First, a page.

Michael H. Kean is chairman of the Association of American Publishers’ test committee and a vice president of CTB Macmillan/McGraw-Hill.
The most basic of these issues relates to timing. Tests can only be developed once standards are set--not before, and not at the same time. And for those assessments to mean anything, a great deal has to happen before they are built. On this point, education should draw a lesson from the business world’s “total quality management’’ approach.
When Deputy Secretary of Education David Kearns took the reins at Xerox in 1982, for example, he recognized that a 17 percent improvement was needed to catch up to foreign competitors. He did much more than simply create new higher standards for performance and measure whether the company met the targets. He made those standards truly achievable by providing employees with the tools to meet them--spending three years to train 100,000 employees, providing managers 28 hours of training on quality alone, and then instructing those managers to train their people with the same intensity. Not surprisingly, they reached their goal.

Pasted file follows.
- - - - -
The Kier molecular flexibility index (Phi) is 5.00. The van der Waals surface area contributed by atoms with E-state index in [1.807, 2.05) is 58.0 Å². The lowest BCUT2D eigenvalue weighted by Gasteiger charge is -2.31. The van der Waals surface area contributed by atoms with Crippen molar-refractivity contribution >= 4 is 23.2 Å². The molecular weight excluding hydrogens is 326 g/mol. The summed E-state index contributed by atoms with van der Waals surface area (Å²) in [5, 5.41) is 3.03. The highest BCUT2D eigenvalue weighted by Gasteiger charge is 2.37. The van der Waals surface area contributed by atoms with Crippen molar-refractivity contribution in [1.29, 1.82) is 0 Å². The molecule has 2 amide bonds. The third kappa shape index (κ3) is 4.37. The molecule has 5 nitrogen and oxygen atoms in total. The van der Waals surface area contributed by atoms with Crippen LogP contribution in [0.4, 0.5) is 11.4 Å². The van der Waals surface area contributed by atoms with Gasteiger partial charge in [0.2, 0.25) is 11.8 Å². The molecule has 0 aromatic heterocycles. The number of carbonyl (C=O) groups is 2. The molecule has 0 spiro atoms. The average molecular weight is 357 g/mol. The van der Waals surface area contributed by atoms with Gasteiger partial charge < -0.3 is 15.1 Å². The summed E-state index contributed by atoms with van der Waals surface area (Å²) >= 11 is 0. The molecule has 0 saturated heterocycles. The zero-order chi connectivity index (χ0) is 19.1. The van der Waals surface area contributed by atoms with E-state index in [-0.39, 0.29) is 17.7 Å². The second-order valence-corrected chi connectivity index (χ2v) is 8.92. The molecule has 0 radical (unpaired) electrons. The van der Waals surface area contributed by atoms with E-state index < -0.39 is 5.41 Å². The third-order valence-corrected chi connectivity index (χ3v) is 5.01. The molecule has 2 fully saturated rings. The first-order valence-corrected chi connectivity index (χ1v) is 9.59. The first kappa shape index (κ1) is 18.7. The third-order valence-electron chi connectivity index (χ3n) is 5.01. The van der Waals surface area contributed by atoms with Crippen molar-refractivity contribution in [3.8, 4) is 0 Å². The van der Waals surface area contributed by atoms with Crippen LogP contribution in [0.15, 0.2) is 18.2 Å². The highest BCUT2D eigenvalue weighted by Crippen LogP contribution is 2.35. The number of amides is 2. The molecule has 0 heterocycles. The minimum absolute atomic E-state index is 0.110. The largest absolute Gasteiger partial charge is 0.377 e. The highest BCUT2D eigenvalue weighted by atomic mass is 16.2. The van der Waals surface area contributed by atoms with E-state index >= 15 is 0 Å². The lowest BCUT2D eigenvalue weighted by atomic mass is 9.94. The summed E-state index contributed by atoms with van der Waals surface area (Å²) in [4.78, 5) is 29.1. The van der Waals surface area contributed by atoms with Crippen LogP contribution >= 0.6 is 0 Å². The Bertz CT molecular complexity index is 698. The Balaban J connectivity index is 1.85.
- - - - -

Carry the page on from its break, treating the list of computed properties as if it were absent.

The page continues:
The same sequencing approach is critical to successful education reform. Simply put, in order to reach our goals, we must first provide the necessary tools and resources. That means designing curricula that reflect the new standards and training to implement them. It means creating textbooks and other materials based on them. And it means ensuring that these books and resources are in the classroom. If we assess progress toward reaching the new standards without putting these steps in place, we will only measure one thing: failure (and continued frustration).
It will be a national tragedy if, after all the current discussion and debate about education reform, we look back 10 years from now and realize that we have not improved achievement or better prepared students for the world that awaits them--because we mistakenly thought that new and different tests would revolutionize education.
A version of this article appeared in the June 17, 1992 edition of Education Week as By All Measures: ‘Sequencing Is Critical’